In “Live Dangerously,” now at the National Museum of Women in the Arts, humor and menace coexist in a show that challenges assumptions about a woman’s place in nature.
The exhibition, which features the work of 12 photographers, takes a number of chances by positioning the female body in provocative poses — some resembling corpses — against natural backdrops in its attempt to rethink traditional depictions of women passively occupying the environment around them.
“The inspiration behind ‘Live Dangerously’ was two-fold: to highlight NMWA’s extensive collection of modern and contemporary photography, particularly landscape photography by women, and also to exhibit the entire ‘100 Little Deaths’ by Janaina Tschäpe for the first time,” Orin Zahra, the museum’s assistant curator, told The Washington Diplomat.
The female body as a structural element serves as the effective thread to tie together the selected images into a largely cohesive show.
“From there, we asked ourselves what other works in the collection might form a dialogue with Janaina’s powerful body of work. As the exhibition started to shape up, we saw that women artists approached the idea of female bodies interacting with — and often disrupting — their built environments in ways that were fresh, innovative, witty and subversive. We wanted to show this very traditional genre of women in nature through the contemporary female gaze,” she added.
The exhibition aims to disrupt accepted notions of a woman’s place in the natural world, and does so with prints that are crisp, vivid and varied. The “100 Little Deaths” series is the unquestionable showstopper, with incredibly compelling images that fill the walls without any identifying captions — a bold, and effective, decision by the curators to keep the focus on these prints.
“The curators really wanted this to be an awe-inspiring visual experience of entering the space and being surrounded by 100 large-scale images. We wanted the feeling to be similar to encountering a sublime landscape. We didn’t want to break the continuous flow of the images with individual texts,” Zahra said, adding that it also made logistical sense given that the legibility of any wall text would have been difficult in the selected display.
This choice also yields different experiences upon visiting the exhibition. At first glance, the series comes across almost like a commentary on the true crime phenomenon where women can so often exist in these spaces as only dead, faceless forms. Do the women belong here at all? What is the artist conveying about the existence of women in spaces where they clearly don’t belong? What did “living dangerously” mean for row after row of these women photographed around the world? Is this, as the museum suggests, a way for the German artist to contemplate her own mortality and eventual passing from the earthly realm? It’s jarring, and strange, and demands repeated viewings.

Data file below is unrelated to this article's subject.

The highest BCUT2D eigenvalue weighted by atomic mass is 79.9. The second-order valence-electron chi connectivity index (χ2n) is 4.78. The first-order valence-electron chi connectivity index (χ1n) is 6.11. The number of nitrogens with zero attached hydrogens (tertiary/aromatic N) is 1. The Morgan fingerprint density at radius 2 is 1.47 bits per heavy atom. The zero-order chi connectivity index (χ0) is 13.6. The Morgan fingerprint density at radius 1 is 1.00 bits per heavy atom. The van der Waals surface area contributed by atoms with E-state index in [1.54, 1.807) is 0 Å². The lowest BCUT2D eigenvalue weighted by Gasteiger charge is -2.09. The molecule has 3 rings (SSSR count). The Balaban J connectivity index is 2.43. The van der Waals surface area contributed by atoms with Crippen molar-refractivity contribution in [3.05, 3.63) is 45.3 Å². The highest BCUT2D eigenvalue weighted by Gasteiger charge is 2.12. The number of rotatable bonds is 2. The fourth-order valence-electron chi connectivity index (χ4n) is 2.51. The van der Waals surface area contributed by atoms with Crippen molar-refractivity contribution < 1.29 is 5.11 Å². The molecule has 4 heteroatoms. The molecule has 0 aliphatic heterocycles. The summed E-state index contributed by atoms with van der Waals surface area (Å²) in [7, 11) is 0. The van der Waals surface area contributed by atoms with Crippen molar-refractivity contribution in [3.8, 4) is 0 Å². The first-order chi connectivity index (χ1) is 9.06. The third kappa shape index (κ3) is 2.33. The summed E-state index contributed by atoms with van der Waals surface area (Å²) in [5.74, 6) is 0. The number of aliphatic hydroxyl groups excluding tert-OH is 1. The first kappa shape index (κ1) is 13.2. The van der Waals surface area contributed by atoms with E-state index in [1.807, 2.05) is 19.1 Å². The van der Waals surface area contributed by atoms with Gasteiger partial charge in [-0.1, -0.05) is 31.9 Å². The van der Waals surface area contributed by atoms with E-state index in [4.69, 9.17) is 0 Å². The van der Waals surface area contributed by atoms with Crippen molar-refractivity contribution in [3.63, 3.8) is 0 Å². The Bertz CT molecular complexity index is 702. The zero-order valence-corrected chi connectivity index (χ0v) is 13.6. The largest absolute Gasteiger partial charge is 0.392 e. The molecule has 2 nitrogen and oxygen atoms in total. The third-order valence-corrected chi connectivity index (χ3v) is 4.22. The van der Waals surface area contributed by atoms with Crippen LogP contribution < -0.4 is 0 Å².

Another pass through the exhibition builds humor into the threat that seeps through every image, something Zahra says was entirely intentional by the artist.
“What’s wonderful about this body of work is that it can be and has been read in different contexts. Seeing one image of a woman lying in the middle of a beach or road can seem startling and terrifying, but seeing 100 of them one after another becomes performative, often even humorous, which was absolutely her intention,” Zahra said in an email. “Janaina herself was influenced by 19th-century German Romanticism and the idea of the lone man contemplating his existence in the face of nature. Here, we have the lone woman in these various natural settings contemplating her life — and death.”
That feeling of the comic mixing with the ominous is also apparent in Anna Gaskell’s “untitled #4 (A Short Story of Happenstance),” a delightfully kooky photograph that flips the viewer, and the subject, on their head.
While the show offers several other connective threads, what makes it worth the trip are the variety of images on display. Along with a woman’s place in nature, the works on display often feel connected through environmental concerns and an interest in folklore and mythology. Alongside Tschäpe’s mysterious, lifeless forms we see women blending, dominating and playing with the landscape around them.
Dana Hoey’s “Phoenix” features one of the youngest subjects, a girl photographed as seemingly part of a large tree, only just emerging from the leaves. Mexican photographer Graciela Iturbide’s “Mujer ángel, Desierto de Sonora (Angel Woman, Sonoran Desert)” is incredibly evocative, with its stunning black-and-white imagery of the desert locale and a Seri woman in traditional garb holding a boombox. The contemporary works by Lebanese-Palestinian-American photographer Rania Matar, produced this year for her series “She,” put her early 20s-something subjects in unforgiving landscapes.
Going full circle from “100 Little Deaths,” the show concludes with more active expressions of women in the natural world, with Justine Kurland’s “Smoke Bombs” and “Jungle Gym” standing out. These staged photographs speak to the exhibition’s sense of danger and freedom — here, to climb, or play with fire — for women who are changing and exploring their environment in surprising, funny, startling ways.
though through Jan. 20
National Museum of Women in the Arts
1250 New York Ave., NW
For more information, please call (202) 783-5000 or visit nmwa.org.
About the Author
Mackenzie Weinger (@mweinger) is a contributing writer for The Washington Diplomat.